This time of year, the teleconnections like the Arctic Oscillation (AO), North Atlantic Oscillation (NAO), and a couple of others are having less of a correlation with typical winter patterns. However, I still notice the winter patterns with these teleconnections presently. I do expect some snowfall. Will it be like last week's beatdown. It's hard to say. I would guess probably not. But, it will be another wet snow. If you get at least 4" of that, evergreens and even deciduous trees will suffer from the weight of the snow on the branches, again leading to possible power outages.

I am still updating totals for the snow season that runs from July 1 through June 30. Snowshoe WV is just shy of 100" to date, still a bit below normal. Their average is 158" per year. Other locations in Kentucky are still below normal for the snow season, but some are actually above normal including Paducah and Lexington.

In Kentucky, I saw some locations that have recorded 18" for the season. Perhaps, some will get a nice thumping this week to add to their totals.

Speaking of Lexington, thanks to the 9+" of the white stuff last week, they are already at #9 on the Snowiest Spring ever list.

Looking ahead to this week, the WPC is not on board yet to include Kentucky in any significant snowfall in excess of 4". But, we'll see. It seems with systems like the one coming, it's difficult to see how much dynamic cooling will play a role in these events. So, again, stay tuned.

I don't know about you, but I'm ready to move on to Spring. I'm getting in the mood to plant peppers and tomatoes and squash. Hopefully, the warmer weather will finally settle in here for April.

Have a good week. Stay safe.

MS

Sunday, March 11, 2018

Heavy Snow Potential


Yes. A rare post on a Sunday. The WPC is on board also saying that a decent potential exists for some locations to receive at least 4" of a heavy wet snow that will cause travel issues as well as possible damage to some trees and perhaps power lines.

Stay tuned to your favorite media source(s) for further updates.

MS

Monday, March 5, 2018

MikJournal Monday 03/05/2018...March Madness (Weather Style)

Good Monday to ya! It's that time of year. College basketball and March Madness. But, the weather will be displaying its own version of March Madness. In fact, the weather already has shown a great deal of madness recently.

Through March 1, Kentucky is the leader in preliminary, and mostly confirmed, tornadoes in the United States. At 14, the closest second place is Alabama with 8.

Late last week and over the weekend, a monster storm ravaged the East coast with high winds, flooding, and heavy snow. Power is still out for many residents this morning.

While many of us here in Kentucky dealt with record-setting rainfall for February, other locations have seen some of their driest winters ever. For example, Wichita in Kansas saw their 3rd driest winter on record, their driest since 1922/23. And that 1" of snow they saw, some 0.7" of that was sleet.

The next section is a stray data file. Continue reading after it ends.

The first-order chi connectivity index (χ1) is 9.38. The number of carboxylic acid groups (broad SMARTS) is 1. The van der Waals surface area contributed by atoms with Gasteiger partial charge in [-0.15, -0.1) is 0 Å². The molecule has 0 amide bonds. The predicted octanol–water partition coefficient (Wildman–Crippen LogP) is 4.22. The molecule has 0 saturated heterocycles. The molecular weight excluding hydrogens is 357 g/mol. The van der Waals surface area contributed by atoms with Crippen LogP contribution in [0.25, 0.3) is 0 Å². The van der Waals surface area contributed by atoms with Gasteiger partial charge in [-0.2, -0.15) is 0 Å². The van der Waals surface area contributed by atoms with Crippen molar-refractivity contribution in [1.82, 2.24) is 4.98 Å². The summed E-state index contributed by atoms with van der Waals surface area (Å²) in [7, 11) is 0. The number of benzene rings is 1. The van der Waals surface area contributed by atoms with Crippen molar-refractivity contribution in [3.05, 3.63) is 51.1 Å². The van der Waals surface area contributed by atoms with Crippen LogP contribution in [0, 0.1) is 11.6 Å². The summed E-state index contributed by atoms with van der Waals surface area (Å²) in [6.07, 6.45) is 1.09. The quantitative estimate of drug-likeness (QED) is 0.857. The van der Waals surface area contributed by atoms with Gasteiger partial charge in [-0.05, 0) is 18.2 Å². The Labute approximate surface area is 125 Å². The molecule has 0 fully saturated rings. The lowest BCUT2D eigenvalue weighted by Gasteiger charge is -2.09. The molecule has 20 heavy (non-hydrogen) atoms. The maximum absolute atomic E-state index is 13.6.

As the ongoing dry spell continues, places like Colorado are experiencing early season wildfires that are destroying people's homes and barns. As I write this, in Elbert county southeast of Denver, at least 5 homes and 4 barns were either heavily damaged or destroyed by a rapidly spreading wildfire yesterday morning.

In addition, wild temperature swings are occurring with all of the dry air in place and windy conditions. Here are a few examples from Sunday for the high and low temperatures...

Lamar, CO  high of 80; low of 24
Limon, CO high of 71; low of 16
Pueblo, CO high of 75; low of 25

Blizzard conditions are expected across parts of South Dakota along with wind gusts perhaps exceeding 60 mph at times.

One of my favorite windiest places that I follow is in Glasgow, Montana. Their average wind speed for the month so far is 17.5 mph. Here in central Kentucky, our average wind speed for the month ranges between 9 and 10 mph so far. But, it is the snowfall that has been the big story for the residents in Glasgow. A daily record of 13.3 inches fell yesterday, just missing their record 24-hour snowfall of 14.1" set on April 2, 1940. A total of over 52" has been recorded so far for the season, which is well above normal.

Our weather looks to skew to the wintry side of things. However, teleconnection patterns do not suggest any major event. Even if we did get a heavy snow accumulation, which can and has happened in March, I do not foresee anything that will stick around for a while. The pattern just does not support an Arctic outbreak like we saw in late December and January. In fact, I think Spring will become more noticeable as we enter the second half of the month.

Just remember, this does not mean Old Man Winter won't get lost. He'll manage to find his way back. March and April usually have many up and down periods. So, be ready.

Have a good week everyone.

MS

Thursday, March 1, 2018

MikJournal Midweek Post 03/01/2018...Record February!

Stats at a glance....

For Louisville:
February 2018 - Wettest February all-time
10.54" - Wettest month since April 2015 (10.84")
45.0 degrees - 6th warmest February all-time
12 Cooling Degree Days (65 degrees base average) - Most ever in February
2.98" on February 24 - 3rd wettest day since April 3, 2015

For Lexington:
February 2018 - Wettest February all-time
10.13" - Wettest month since April 2015 (11.41")
44.9 degrees - 2nd warmest February (behind 2017)
7 Cooling Degree Days (65 degrees base average) - Most ever in February

For Bowling Green:
8.59" - 4th wettest February ever
47.8 degrees - 5th warmest February all-time
15 Cooling Degree Days (65 degrees base average) - Most ever in February

Also, Paducah had their 4th wettest February on record; Nashville TN had its 3rd wettest February and wettest since 1890; Memphis TN shatters all-time wettest February with 13.43", nearly 2.3" above previous record.

MS

MikJournal Monday 12/10/2018...Reflection Time

Good Monday to you. The latest winter storm has finally exited our region. Some, obviously not all, received a significant amount of freezin...